One area in particular is, in our experience, strategic for the purposes of directing and correctly setting up a development strategy: the construction of a meaningful perspective that starts from its story (and storytelling) and translates into the construction of a community of values that aggregates those who shares and support its vision.

Words, in this sense, have a central, crucial role.

Very often in the analysis of the way in which organizations “come out” the words are all the same, they do not allow us to grasp the peculiarities, the characteristic features of a certain organization, as a flattening that is often conceived as a need for formal correctness of the language but which, in practice, translates into “anonymity”. The attempt to communicate credibility and professionalism often turns into an uninteresting, flat story which usually rewards formal rigor but forgets a central item of any narrative: people. What, in our professional daily life, means the stories of the people who “make” the organization: governance, of course, but also the staff, volunteers, beneficiaries (or visitors, to mention a valid case for cultural institutions, or similar categories in other sectors) and their relatives, the donors themselves.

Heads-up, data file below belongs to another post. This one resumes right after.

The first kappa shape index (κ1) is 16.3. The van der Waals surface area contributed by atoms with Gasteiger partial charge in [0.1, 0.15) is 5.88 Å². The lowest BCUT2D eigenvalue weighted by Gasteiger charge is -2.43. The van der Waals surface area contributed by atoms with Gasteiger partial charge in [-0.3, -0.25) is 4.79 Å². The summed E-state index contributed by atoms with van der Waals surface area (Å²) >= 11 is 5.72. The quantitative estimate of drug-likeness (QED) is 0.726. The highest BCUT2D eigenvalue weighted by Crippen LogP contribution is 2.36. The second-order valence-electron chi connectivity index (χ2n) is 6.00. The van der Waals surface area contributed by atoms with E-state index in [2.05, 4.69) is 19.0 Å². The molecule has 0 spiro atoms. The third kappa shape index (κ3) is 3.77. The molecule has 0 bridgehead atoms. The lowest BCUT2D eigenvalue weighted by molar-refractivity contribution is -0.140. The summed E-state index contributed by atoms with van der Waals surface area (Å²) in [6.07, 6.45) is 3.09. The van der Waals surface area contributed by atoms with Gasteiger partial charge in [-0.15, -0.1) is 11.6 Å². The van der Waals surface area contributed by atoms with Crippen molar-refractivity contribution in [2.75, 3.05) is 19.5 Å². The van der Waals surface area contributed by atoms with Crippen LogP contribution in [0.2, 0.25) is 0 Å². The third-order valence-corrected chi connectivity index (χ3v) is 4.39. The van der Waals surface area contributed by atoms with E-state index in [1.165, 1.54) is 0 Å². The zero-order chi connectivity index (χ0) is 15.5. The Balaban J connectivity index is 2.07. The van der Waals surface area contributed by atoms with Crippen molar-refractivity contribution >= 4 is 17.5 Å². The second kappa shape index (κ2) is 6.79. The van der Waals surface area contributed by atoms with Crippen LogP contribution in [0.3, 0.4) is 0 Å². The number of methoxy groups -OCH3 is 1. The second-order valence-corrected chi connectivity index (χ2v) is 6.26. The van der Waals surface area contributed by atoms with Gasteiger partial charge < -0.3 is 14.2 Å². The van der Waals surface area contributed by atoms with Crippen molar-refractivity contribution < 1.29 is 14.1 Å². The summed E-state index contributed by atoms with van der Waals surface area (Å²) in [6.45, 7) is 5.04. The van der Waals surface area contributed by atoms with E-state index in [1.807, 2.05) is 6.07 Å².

A storytelling that does not include the language that is made from the interaction between individual stories and builds the language of the organization sterilizes the ability to go beyond the physical and cultural walls and reach those who want to listen.


Words are important” – we very often quote this sentence that the Italian director Nanni Moretti said in his famous movie “Palombella Rossa”. And, above all, words are rarely neutral or objective: building an “own” language means defining horizons, impacts, vision, proposing different scenarios and concrete practices to implement them. Reporting on the website or in the communication materials the same language used in the Statute of an organization, then, cuts the peculiar position that the organization itself stands for and brings it back to a dimension of “flat” and sterile correctness .